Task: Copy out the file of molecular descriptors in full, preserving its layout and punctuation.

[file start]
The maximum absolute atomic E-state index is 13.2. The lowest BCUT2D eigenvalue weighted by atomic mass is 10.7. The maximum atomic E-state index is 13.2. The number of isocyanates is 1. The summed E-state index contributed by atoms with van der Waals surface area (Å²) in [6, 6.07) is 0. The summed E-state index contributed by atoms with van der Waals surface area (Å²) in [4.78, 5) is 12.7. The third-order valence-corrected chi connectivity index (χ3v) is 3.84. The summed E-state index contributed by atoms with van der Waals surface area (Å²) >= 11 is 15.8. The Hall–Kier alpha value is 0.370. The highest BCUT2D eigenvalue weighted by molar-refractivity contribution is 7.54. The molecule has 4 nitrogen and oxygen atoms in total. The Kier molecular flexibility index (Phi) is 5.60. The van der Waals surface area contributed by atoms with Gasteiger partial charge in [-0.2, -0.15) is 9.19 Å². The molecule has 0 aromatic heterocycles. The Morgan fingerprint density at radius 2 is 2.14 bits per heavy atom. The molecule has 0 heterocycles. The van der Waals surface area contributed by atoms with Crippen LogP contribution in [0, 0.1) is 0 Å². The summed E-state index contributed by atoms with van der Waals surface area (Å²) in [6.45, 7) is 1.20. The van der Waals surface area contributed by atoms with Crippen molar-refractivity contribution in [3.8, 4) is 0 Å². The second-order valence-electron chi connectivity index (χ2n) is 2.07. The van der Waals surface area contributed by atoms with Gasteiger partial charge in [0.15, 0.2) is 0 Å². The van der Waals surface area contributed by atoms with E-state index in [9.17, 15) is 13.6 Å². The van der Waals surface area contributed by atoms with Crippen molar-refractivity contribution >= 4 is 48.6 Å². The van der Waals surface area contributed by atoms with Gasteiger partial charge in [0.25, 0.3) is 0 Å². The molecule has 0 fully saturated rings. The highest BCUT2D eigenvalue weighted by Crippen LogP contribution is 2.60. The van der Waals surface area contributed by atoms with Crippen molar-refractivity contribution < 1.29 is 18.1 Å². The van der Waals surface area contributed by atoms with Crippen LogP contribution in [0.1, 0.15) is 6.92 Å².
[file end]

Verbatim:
The maximum absolute atomic E-state index is 13.2. The lowest BCUT2D eigenvalue weighted by atomic mass is 10.7. The maximum atomic E-state index is 13.2. The number of isocyanates is 1. The summed E-state index contributed by atoms with van der Waals surface area (Å²) in [6, 6.07) is 0. The summed E-state index contributed by atoms with van der Waals surface area (Å²) in [4.78, 5) is 12.7. The third-order valence-corrected chi connectivity index (χ3v) is 3.84. The summed E-state index contributed by atoms with van der Waals surface area (Å²) >= 11 is 15.8. The Hall–Kier alpha value is 0.370. The highest BCUT2D eigenvalue weighted by molar-refractivity contribution is 7.54. The molecule has 4 nitrogen and oxygen atoms in total. The Kier molecular flexibility index (Phi) is 5.60. The van der Waals surface area contributed by atoms with Gasteiger partial charge in [-0.2, -0.15) is 9.19 Å². The molecule has 0 aromatic heterocycles. The Morgan fingerprint density at radius 2 is 2.14 bits per heavy atom. The molecule has 0 heterocycles. The van der Waals surface area contributed by atoms with Crippen LogP contribution in [0, 0.1) is 0 Å². The summed E-state index contributed by atoms with van der Waals surface area (Å²) in [6.45, 7) is 1.20. The van der Waals surface area contributed by atoms with Crippen molar-refractivity contribution in [3.8, 4) is 0 Å². The second-order valence-electron chi connectivity index (χ2n) is 2.07. The van der Waals surface area contributed by atoms with Gasteiger partial charge in [0.15, 0.2) is 0 Å². The van der Waals surface area contributed by atoms with E-state index in [9.17, 15) is 13.6 Å². The van der Waals surface area contributed by atoms with Crippen molar-refractivity contribution >= 4 is 48.6 Å². The van der Waals surface area contributed by atoms with Gasteiger partial charge in [0.25, 0.3) is 0 Å². The molecule has 0 fully saturated rings. The highest BCUT2D eigenvalue weighted by Crippen LogP contribution is 2.60. The van der Waals surface area contributed by atoms with Crippen molar-refractivity contribution < 1.29 is 18.1 Å². The van der Waals surface area contributed by atoms with Crippen LogP contribution in [0.1, 0.15) is 6.92 Å².